How will changing shipping emissions affect the atmospheric deposition of trace elements to the surface ocean?


How will changing shipping emissions affect the atmospheric deposition of trace elements to the surface ocean?


Project Description


Dr Simon Ussher (University of Plymouth)

Dr Angela Milne (University of Plymouth)

Dr Tom Bell (Plymouth Marine Laboratory)

Prof Alex Baker (University of East Anglia)

Scientific background

Airborne particles are often natural in origin (e.g. sea salt, dust) but there is concern that modern anthropogenic aerosols have significant effects on sensitive marine ecosystems and human health. A major contributor to atmospheric pollutants is shipping traffic, which is continually increasing due to expanding populations and global trade. Atmospheric emissions are set to undergo significant global reform in the coming decades, including a change to international shipping regulations in 2020 banning the emissions of high sulfur fuel. The environmental impact of these changes remains unknown.

In this project you will determine trace elements in ship emissions and aerosol/rainwater samples collected at coastal and open ocean sampling sites in Cornwall (UK) and Bermuda. Laboratory simulations will be used to study the dissolution of aerosol trace elements into seawater, using established trace techniques. Using these data, the project will address the impact that changing maritime shipping emissions can have on ocean ecosystems either by deposition of nutrient-type trace elements (P, N, Fe) or harmful toxic heavy metals, (e.g. Cu and Cd). The final goal is to use the results to inform the shipping industry and governments of best practice and the impact of the changing chemistry of aerosols and gases released from ships.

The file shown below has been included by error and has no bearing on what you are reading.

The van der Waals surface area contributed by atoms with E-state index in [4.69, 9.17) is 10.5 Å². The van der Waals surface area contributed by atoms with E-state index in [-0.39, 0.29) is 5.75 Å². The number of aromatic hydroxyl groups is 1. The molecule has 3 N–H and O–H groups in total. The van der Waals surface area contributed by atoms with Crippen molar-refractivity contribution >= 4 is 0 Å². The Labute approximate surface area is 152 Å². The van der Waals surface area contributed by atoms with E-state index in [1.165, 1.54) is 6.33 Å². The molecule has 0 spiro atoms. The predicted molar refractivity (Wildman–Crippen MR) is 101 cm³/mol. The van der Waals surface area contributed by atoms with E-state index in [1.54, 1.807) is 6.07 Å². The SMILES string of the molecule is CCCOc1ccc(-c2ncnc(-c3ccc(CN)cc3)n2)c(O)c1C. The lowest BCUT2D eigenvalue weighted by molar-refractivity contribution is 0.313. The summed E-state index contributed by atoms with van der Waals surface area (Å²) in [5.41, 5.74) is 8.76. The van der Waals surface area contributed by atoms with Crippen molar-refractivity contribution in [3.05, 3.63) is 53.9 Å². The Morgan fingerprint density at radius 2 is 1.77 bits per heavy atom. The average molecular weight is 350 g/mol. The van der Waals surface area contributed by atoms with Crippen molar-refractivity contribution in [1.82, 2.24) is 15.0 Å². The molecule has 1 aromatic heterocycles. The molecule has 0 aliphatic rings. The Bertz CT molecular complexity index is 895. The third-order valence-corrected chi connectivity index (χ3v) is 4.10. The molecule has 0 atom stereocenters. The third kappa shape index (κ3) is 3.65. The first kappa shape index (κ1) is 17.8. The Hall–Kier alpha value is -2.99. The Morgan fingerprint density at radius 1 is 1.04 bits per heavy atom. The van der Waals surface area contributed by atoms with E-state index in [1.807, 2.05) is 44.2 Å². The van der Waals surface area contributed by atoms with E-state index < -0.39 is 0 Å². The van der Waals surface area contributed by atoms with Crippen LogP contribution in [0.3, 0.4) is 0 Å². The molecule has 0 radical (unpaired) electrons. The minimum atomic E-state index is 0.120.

Research methods, training and supervision

You will become an expert in cutting-edge techniques to sample and analyse marine aerosols and rainwaters conducting fieldwork on ships, at a coastal atmospheric observatory (Penlee Point, Cornwall) and in the subtropical North Atlantic Ocean (Bermuda). Alongside this, you will receive comprehensive, hands-on training in advanced analytical techniques, including mass spectrometry (ICP-MS) and X-ray techniques (XRF and SEM-EDX) within the University of Plymouth Marine Institute’s Biogeochemistry Research Centre.

You will benefit from a team of experienced supervisors from the University of Plymouth, University of East Anglia, and Plymouth Marine Laboratory, as well as the scientific networks and career opportunities associated with these institutes.

Person specification

We are looking for a motivated graduate with a BSc or Master’s degree in Environmental Science, Marine Science or Chemistry (or similar), with a genuine passion for marine and atmospheric science.


  • Ussher, S.J, Achterberg, E.P., Powell, C., Baker, A.R. Jickells, T.D., Torres, R., Impact of atmospheric deposition on the contrasting iron biogeochemistry of the North and South Atlantic Ocean, P.J. Worsfold, Global Biogeochemical Cycles, 27(1), (2013), 1096–1107, doi:10.1002/gbc.20056.
  • Fishwick, M. P., P. N. Sedwick, M. C. Lohan, P. J. Worsfold, K. N. Buck, T. M. Church, and S. J. Ussher (2014), The impact of changing surface ocean conditions on the dissolution of aerosol iron, Global Biogeochemical Cycles, 28, 1235–1250, doi:10.1002/2014GB004921.
  • Powell, C. F., Baker, A. R., Jickells, T. D., Bange, H. W., Chance, R., and Yodle, C.: Estimation of the atmospheric flux of nutrients and trace metals to the eastern tropical North Atlantic Ocean, Journal of the Atmospheric Sciences, 72, 4029-4045, 10.1175/JAS-D-15-0011.1, 2015.
  • Baker, A. R., Thomas, M., Bange, H. W., and Plasencia Sánchez, E.: Soluble trace metals in aerosols over the tropical south-east Pacific offshore of Peru, Biogeosciences, 13, 817-825, 10.5194/bg-13-817-2016, 2016.
  • Bell, T.G., Poulton, A. and Malin, G. (2010) Strong links between phytoplankton community physiology and dimethylsulphoniopropionate (DMSP) concentrations in the sub-tropical/tropical Atlantic. Global Biogeochemical Cycles, 24, art. no.-GB3009. doi:10.1029/2009GB003617.

Open for applications

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